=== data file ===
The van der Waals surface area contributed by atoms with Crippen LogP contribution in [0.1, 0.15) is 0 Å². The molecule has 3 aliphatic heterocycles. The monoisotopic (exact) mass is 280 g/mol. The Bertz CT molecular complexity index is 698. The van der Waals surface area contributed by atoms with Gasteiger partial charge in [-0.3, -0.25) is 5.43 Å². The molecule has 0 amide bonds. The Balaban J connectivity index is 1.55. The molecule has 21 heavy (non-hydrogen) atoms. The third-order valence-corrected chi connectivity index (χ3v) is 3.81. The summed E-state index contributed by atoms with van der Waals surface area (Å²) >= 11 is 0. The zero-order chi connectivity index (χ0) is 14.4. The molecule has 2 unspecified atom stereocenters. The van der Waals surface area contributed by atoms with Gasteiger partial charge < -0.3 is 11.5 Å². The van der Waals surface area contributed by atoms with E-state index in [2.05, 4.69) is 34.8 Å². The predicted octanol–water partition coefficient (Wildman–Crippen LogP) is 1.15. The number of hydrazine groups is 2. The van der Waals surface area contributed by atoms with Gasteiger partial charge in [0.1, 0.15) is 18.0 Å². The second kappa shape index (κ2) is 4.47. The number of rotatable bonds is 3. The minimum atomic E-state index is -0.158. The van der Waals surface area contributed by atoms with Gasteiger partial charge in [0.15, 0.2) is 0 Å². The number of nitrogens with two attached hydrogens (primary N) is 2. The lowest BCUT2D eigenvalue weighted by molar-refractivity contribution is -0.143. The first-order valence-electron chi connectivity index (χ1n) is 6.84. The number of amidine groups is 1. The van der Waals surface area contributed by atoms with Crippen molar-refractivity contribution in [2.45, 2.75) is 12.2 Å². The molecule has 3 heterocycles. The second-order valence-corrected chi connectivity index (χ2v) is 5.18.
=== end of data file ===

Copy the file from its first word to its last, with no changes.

The van der Waals surface area contributed by atoms with Crippen LogP contribution in [0.1, 0.15) is 0 Å². The molecule has 3 aliphatic heterocycles. The monoisotopic (exact) mass is 280 g/mol. The Bertz CT molecular complexity index is 698. The van der Waals surface area contributed by atoms with Gasteiger partial charge in [-0.3, -0.25) is 5.43 Å². The molecule has 0 amide bonds. The Balaban J connectivity index is 1.55. The molecule has 21 heavy (non-hydrogen) atoms. The third-order valence-corrected chi connectivity index (χ3v) is 3.81. The summed E-state index contributed by atoms with van der Waals surface area (Å²) >= 11 is 0. The zero-order chi connectivity index (χ0) is 14.4. The molecule has 2 unspecified atom stereocenters. The van der Waals surface area contributed by atoms with Gasteiger partial charge < -0.3 is 11.5 Å². The van der Waals surface area contributed by atoms with E-state index in [2.05, 4.69) is 34.8 Å². The predicted octanol–water partition coefficient (Wildman–Crippen LogP) is 1.15. The number of hydrazine groups is 2. The van der Waals surface area contributed by atoms with Gasteiger partial charge in [0.1, 0.15) is 18.0 Å². The second kappa shape index (κ2) is 4.47. The number of rotatable bonds is 3. The minimum atomic E-state index is -0.158. The van der Waals surface area contributed by atoms with Gasteiger partial charge in [0.15, 0.2) is 0 Å². The number of nitrogens with two attached hydrogens (primary N) is 2. The lowest BCUT2D eigenvalue weighted by molar-refractivity contribution is -0.143. The first-order valence-electron chi connectivity index (χ1n) is 6.84. The number of amidine groups is 1. The van der Waals surface area contributed by atoms with Crippen molar-refractivity contribution in [2.45, 2.75) is 12.2 Å². The molecule has 3 heterocycles. The second-order valence-corrected chi connectivity index (χ2v) is 5.18.